Paladin said:I know a delightful woman here in Colorado who has been a Buddhist nun for many years. Once when giving a Dharma talk she said: "You know, my family always hated it when I was being a Buddhist, but they love me when I am being a Buddha."
Imagine the growth potential in having to leave behind Scriptures, books, Sutras and stories and discuss truth from the place of where we actually live, to come from a place of being. Wouldn't that encourage us to stay in touch with our own ground of being in a more mindful sense? We just might have to re establish our relationship to what we concieve truth to be. Of course this puts us on the cutting edge of our own agreement with reality, scary for some, even blasphemous to the conservative mindset, but I believe that to ever grow, to ever get beyond our childlike approach to the Absolute Reality, it is necessary.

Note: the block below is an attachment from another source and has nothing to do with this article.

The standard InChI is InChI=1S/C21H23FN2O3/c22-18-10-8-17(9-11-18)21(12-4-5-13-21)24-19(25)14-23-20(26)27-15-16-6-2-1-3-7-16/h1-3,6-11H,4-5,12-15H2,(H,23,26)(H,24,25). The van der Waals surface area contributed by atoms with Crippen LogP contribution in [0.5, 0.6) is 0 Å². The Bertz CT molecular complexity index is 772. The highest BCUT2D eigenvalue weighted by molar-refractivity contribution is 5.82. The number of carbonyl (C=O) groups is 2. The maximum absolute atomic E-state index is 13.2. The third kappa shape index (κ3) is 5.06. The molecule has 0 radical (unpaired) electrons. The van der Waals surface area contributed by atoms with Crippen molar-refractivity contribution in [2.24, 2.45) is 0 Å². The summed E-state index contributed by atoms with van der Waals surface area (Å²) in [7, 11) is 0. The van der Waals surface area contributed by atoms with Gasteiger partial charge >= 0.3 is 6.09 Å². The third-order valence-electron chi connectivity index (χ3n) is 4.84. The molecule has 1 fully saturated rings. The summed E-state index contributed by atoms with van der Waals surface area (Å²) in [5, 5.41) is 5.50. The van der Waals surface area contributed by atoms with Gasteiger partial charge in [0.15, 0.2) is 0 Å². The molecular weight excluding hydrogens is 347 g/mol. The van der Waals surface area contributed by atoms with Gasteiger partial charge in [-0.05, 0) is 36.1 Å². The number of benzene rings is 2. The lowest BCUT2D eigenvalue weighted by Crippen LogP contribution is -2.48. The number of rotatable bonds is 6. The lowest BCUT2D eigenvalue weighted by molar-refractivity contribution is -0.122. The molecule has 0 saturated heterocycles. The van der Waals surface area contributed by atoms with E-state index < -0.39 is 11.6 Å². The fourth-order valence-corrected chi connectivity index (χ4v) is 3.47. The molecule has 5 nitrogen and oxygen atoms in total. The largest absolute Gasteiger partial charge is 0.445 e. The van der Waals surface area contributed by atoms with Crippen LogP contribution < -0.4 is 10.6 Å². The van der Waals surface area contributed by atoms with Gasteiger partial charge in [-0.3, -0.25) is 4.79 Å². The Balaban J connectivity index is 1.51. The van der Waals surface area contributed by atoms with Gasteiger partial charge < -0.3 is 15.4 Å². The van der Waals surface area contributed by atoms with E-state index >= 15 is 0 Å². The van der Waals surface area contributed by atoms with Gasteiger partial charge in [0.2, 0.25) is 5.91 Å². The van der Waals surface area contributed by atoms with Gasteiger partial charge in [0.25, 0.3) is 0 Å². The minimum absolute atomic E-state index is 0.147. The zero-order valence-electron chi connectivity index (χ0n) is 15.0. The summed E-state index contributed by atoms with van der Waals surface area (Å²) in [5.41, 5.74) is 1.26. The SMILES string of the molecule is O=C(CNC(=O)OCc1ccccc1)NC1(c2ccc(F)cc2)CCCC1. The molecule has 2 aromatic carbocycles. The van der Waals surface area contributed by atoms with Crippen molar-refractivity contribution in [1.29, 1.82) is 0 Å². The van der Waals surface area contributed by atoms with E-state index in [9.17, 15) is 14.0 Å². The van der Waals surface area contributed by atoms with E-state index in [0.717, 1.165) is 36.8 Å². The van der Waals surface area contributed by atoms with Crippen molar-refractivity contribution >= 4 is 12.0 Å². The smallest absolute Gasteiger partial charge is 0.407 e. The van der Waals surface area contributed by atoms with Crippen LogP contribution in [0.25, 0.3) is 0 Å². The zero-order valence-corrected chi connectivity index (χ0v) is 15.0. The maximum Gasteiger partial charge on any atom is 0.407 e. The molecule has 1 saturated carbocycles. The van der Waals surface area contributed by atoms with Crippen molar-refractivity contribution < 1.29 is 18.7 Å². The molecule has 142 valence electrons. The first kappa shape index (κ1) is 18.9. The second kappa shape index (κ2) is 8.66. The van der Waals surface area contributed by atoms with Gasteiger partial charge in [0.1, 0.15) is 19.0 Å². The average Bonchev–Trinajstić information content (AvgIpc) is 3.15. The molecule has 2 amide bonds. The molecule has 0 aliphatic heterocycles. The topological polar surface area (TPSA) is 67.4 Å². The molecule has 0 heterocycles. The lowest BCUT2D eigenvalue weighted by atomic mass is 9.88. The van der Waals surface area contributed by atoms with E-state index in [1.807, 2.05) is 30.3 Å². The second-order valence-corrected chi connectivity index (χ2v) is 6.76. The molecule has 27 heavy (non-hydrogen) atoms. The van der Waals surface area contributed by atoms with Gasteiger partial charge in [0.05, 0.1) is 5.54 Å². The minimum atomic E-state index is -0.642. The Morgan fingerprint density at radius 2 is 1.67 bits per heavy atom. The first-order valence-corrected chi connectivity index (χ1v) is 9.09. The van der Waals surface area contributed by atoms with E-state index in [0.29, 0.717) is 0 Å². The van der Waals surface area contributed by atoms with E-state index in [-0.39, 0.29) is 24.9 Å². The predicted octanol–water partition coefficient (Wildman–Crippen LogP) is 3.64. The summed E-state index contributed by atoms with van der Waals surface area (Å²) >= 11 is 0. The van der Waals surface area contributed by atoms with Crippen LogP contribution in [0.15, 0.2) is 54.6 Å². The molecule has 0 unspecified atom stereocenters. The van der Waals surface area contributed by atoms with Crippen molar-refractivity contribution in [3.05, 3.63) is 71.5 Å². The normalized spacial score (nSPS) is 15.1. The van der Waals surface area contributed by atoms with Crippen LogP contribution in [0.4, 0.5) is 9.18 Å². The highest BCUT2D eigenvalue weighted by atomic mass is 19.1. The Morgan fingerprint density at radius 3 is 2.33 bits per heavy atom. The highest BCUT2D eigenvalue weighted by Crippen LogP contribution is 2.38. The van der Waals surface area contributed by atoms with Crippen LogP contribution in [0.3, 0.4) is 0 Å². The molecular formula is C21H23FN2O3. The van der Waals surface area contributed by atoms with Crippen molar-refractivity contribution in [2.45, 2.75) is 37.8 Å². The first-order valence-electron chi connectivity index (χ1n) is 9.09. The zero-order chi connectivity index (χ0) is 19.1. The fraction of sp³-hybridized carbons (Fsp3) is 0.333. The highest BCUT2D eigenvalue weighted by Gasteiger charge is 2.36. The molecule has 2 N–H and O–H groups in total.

I think you are addressing the question of how we can know (recognize) Truth. "Discuss truth from where we actually live" ... to me that seems such a restricted way to look at Truth. Don't you want to know what made the big bang go bang!
Nevertheless, I'm not discounting your approach, because on a daily basis I need to re-evaluate what I believe about certain situations that occur. How I behave must be directed by what I hold to be the Truth. To paraphrase your Buddhist nun - I don't want to be a Christian, I want to be Christ.